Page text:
Elizabeth Urbanski ’18

Project Title: Glyphosate Inhibits Keratinolytic Activity of Bacillus spp. Isolated from Wild Songbirds
Mentor: Laura Tuhela-Reuning

Glyphosate is a frequently-used herbicide both domestically and in the agricultural industry worldwide. While the effect of glyphosate ingestion on bird health has been studied, less is known about the potential impact of glyphosate on bacteria found on avian plumage. This study investigated the effect of glyphosate on the degradation of bird feathers by keratinolytic plumage bacteria. To determine the effect of glyphosate on bacterial feather degradation, two strains of Bacillus spp. isolated from the plumage of wild songbirds captured in mist nets were tested. A disk-diffusion assay was used to determine that 8.44 g/L of glyphosate inhibited the growth of these two isolates. Feather degradation assays were subsequently performed on each of the Bacillus isolates to determine whether the keratinolytic activity of the bacteria was affected. For each isolate, four tubes were prepared that contained a basal salts medium and a white goose feather as the sole carbon and nitrogen source. To two of those tubes, 8.44 g/L of glyphosate was added, then one tube with glyphosate and one tube without glyphosate were inoculated with a Bacillus isolate. The other tubes with and without glyphosate were left uninoculated as controls. All experiments were done in replicates of 10, and all tubes were incubated at 37⁰C at 125 rpm for seven days. Aliquots from each tube were removed once every 24 hours. Feather degradation was determined by measuring the absorbance of the aliquots at 230 nm. At this wavelength, an increase in the absorbance indicated an increase in oligopeptides resulting from the degradation of keratin in the feathers. The results from uninoculated tubes indicated that glyphosate alone did not damage feathers. However, glyphosate inhibited bacterial feather degradation from 86% to 98% depending upon the isolate. These data suggest that exposure to glyphosate disrupts feather degradation by Bacillus spp.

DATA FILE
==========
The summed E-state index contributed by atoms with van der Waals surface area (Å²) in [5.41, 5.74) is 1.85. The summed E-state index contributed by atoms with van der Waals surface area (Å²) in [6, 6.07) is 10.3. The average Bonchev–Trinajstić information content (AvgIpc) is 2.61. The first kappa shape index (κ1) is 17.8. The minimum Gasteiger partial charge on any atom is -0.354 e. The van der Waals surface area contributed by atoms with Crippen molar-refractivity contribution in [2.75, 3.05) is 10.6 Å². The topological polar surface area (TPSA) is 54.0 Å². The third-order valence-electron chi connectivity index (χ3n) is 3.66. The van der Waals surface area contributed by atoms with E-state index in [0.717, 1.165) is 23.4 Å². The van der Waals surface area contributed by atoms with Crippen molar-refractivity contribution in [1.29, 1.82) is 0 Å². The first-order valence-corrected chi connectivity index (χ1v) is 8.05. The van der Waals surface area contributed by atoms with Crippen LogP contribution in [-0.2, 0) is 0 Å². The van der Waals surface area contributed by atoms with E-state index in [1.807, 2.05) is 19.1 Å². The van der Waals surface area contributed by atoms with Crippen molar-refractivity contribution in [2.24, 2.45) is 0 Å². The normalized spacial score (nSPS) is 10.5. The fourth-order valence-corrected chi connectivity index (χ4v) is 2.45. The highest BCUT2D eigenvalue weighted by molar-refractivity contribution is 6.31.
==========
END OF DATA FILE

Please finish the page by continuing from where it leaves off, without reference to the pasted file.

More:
Contact Info


Merrick Hall
65 S. Sandusky St.
Delaware, OH 43015
P 740-368-3075
E djalbon@owu.edu

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Merrick Hall